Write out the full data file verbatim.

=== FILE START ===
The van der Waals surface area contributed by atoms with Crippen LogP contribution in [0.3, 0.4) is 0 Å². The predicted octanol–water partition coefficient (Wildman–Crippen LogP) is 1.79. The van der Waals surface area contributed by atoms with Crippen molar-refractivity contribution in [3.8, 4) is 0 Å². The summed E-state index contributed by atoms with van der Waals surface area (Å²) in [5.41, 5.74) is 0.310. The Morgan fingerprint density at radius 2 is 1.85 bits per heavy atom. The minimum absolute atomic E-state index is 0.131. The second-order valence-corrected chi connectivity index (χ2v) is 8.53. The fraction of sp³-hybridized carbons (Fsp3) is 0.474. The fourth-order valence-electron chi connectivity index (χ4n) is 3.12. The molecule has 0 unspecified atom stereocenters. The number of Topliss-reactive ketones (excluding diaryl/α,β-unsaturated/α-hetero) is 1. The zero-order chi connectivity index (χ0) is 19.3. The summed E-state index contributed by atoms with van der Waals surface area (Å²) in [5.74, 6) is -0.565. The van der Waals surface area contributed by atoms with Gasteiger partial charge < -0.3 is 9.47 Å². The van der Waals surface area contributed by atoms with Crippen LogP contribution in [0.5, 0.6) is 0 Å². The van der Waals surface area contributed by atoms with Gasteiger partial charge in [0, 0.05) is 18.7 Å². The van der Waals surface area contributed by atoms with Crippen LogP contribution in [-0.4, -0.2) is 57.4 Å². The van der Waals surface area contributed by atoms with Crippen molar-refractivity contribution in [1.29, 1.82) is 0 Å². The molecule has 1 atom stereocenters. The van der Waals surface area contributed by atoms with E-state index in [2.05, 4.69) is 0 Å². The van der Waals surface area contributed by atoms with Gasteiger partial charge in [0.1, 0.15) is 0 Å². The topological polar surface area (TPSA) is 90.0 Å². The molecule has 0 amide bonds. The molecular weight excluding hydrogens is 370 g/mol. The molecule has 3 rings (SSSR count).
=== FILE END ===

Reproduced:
The van der Waals surface area contributed by atoms with Crippen LogP contribution in [0.3, 0.4) is 0 Å². The predicted octanol–water partition coefficient (Wildman–Crippen LogP) is 1.79. The van der Waals surface area contributed by atoms with Crippen molar-refractivity contribution in [3.8, 4) is 0 Å². The summed E-state index contributed by atoms with van der Waals surface area (Å²) in [5.41, 5.74) is 0.310. The Morgan fingerprint density at radius 2 is 1.85 bits per heavy atom. The minimum absolute atomic E-state index is 0.131. The second-order valence-corrected chi connectivity index (χ2v) is 8.53. The fraction of sp³-hybridized carbons (Fsp3) is 0.474. The fourth-order valence-electron chi connectivity index (χ4n) is 3.12. The molecule has 0 unspecified atom stereocenters. The number of Topliss-reactive ketones (excluding diaryl/α,β-unsaturated/α-hetero) is 1. The zero-order chi connectivity index (χ0) is 19.3. The summed E-state index contributed by atoms with van der Waals surface area (Å²) in [5.74, 6) is -0.565. The van der Waals surface area contributed by atoms with Gasteiger partial charge < -0.3 is 9.47 Å². The van der Waals surface area contributed by atoms with Crippen LogP contribution in [0.5, 0.6) is 0 Å². The van der Waals surface area contributed by atoms with Gasteiger partial charge in [0, 0.05) is 18.7 Å². The van der Waals surface area contributed by atoms with Crippen LogP contribution in [-0.4, -0.2) is 57.4 Å². The van der Waals surface area contributed by atoms with Crippen molar-refractivity contribution in [1.29, 1.82) is 0 Å². The molecule has 1 atom stereocenters. The van der Waals surface area contributed by atoms with E-state index in [2.05, 4.69) is 0 Å². The van der Waals surface area contributed by atoms with Gasteiger partial charge in [0.1, 0.15) is 0 Å². The topological polar surface area (TPSA) is 90.0 Å². The molecule has 0 amide bonds. The molecular weight excluding hydrogens is 370 g/mol. The molecule has 3 rings (SSSR count).